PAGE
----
After a fun time in Minnesota, Gwen and I drove back down to Chicago on Monday. Stopped at one of Wisconsin’s many shrines to dairy products for sandwiches, ice cream, and fresh cheese curds. After that, we drove through very heavy rains for about 90 miles–disconcerting in a big truck with bad handling. Took US 14 in from Jaynesville, because I-90 was under construction on the way out, and we’d rather not pay tolls for the privilige of driving slow. Just inside Illinois, in the town of Harvard, we drove past a huge and completely vacant corporate campus–no signs to say who once had occupied it. We later learned it was a Motorola site. Made it to my parents’ place in good time despite the weather.
This was Gwen’s first opportunity to see their place. It doesn’t seem to have scared her off yet. My mom gave Gwen the tour, showed her numerous examples of porcelain that might be interesting to some collectors with a deep appreciation for certain sub-types of dinnerware, etc. We spent the night there and took the Northwestern line into Chicago late Tuesday morning. Rendezvoused with my sister Lissy, who is putting us up. We dropped our bags at her place, and then took Lissy’s car on an errand.
Tuesday night, my parents were having a party at a restaurant to celebrate their 40th anniversary. When we were all younger, my parents would often observe special occasions by bringing home a schwartzwalder cake from a Viennese bakery in town, Lutz’s. My sisters and I decided this would be a suitable occasion for a schwartzwalder, so I volunteered for the mission. It also gave Gwen a chance to see a little of Chicago, which she has never visited before.
On the drive up there, I observed that lights in Chicago cycle much faster than those in Austin. I also realized that Chicagoans don’t buy new cars as readily as Austinites do. My guess is that because the city is so hard on cars, people are less willing to splurge on them–but those who do, do so quite lavishly.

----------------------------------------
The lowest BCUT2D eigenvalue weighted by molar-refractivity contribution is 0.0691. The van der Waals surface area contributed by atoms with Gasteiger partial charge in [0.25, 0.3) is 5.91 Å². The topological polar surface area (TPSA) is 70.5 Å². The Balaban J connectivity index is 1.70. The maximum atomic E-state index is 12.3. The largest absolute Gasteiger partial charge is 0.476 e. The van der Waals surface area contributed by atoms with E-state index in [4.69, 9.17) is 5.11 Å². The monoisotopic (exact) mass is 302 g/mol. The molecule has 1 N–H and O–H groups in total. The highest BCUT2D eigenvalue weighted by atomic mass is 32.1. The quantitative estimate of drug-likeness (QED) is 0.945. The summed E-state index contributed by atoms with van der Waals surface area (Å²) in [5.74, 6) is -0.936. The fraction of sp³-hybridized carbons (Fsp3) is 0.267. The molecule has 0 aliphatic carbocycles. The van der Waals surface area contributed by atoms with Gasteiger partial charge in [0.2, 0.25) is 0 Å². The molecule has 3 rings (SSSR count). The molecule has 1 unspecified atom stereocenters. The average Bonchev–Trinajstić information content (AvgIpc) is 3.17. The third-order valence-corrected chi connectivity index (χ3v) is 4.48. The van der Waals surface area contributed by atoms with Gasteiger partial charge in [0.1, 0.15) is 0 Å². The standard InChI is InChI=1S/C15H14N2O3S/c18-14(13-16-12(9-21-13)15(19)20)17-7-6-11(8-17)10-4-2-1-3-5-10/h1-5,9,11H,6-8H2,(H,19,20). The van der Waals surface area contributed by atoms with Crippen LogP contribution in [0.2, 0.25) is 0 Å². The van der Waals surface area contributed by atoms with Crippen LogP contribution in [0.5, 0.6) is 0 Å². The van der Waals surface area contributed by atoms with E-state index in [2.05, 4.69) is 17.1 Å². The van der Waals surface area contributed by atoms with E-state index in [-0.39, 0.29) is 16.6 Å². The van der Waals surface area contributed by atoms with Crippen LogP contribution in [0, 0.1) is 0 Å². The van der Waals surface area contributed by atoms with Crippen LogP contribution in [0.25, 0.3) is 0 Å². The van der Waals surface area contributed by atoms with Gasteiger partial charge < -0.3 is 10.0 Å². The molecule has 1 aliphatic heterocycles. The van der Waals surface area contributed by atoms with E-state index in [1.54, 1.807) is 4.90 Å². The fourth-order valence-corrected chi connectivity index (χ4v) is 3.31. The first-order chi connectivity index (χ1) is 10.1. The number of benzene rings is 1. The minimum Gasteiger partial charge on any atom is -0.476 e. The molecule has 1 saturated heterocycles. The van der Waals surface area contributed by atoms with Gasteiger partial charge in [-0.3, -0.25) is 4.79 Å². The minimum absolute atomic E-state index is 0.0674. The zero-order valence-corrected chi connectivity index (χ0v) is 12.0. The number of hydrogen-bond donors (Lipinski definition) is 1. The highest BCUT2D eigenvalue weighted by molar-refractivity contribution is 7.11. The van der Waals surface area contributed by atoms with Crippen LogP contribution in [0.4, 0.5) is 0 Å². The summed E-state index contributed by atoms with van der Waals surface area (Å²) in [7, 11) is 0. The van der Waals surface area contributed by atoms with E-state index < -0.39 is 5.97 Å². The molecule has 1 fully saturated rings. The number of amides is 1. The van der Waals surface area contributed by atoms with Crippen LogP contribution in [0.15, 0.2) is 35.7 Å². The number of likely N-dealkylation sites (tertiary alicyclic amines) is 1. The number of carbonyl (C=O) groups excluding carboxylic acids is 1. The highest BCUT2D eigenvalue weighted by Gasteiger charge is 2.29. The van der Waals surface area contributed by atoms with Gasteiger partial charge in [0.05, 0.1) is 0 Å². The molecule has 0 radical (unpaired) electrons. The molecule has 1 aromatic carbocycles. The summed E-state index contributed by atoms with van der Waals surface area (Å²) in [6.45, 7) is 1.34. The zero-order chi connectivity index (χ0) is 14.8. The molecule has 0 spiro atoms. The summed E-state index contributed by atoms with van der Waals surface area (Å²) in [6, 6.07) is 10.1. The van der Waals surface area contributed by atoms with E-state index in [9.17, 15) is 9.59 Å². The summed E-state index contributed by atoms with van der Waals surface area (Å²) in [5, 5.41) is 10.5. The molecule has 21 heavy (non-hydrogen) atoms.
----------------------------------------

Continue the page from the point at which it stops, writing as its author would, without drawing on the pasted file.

We had some time after taking care of this, so we strolled the trendy shopping area around Armitage and Sheffield. Found an excellent paper store, Paper Source.
The party my parents threw themselves was quite nice–more of a to-do than I had realized it would be. Quite a few people of their generation who I hadn’t seen in at least a decade. Time is a bitch.
Today was a walking tour of Chicago for Gwen and me. We had breakfast at a nearby old favorite of mine, Nookie’s, and wandered north along the lakefront to the place where I grew up on St James Pl near Clark St. As always, it was interesting seeing what had changed and what remained the same in the old neighborhood. We then worked our way south to Michigan Avenue, in particular to take in the troika of brand-porn, the Apple store, Niketown, and the Sony showroom, which are shoulder to shoulder, all occupying one block between them. I had never seen an Apple store before, and was suitably impressed by the spare, ethereal design (the glass staircase is a nice touch). Niketown was much less the onanistic shrine to Nike wonderfulness than it once was–and much more a retail store. The Sony showroom (no retail–that would be too crass) was pretty much what it always is. We goggled at some HDTV images.
I observed that Chicagoans seem to be a little more trend/fashion-conscious than Austinites.
At various points during the day, we ducked into shoe stores. Gwen tried on lots of shoes, and we laughed at many more, but she couldn’t find any that were comfortable and stylish enough to buy. Shoe designers seem to delight in mixed messages these days, with painful pumps borrowing details from sneakers and hiking boots, or from dominatrix wardrobes. And I don’t understand the current vogue for high-heeled shoes with impossibly long and sharply pointed toes, which look more like weapons than footwear. I have dubbed these “dueling slippers.” Despite her unwavering avoidance of uncomfortable shoes, Gwen was sufficiently seduced by one such pair to at least try them on, though not enough to buy it.
Having made the rounds, we resolved to go home. Slowly, because our feet were killing us after all the walking. Walked up Dearborn, which has some of the best residential architecture in the city. Apartments renting for $4000/mo (hardwoods, 2/2, no dogs allowed).
Having made it home, we were quite hungry, so after massaging each others’ feet and taking a little siesta, we hit the pavement again to grab a bite. We wound up at Pasta Palazzo on Halstead near Armitage, which we enjoyed immensely.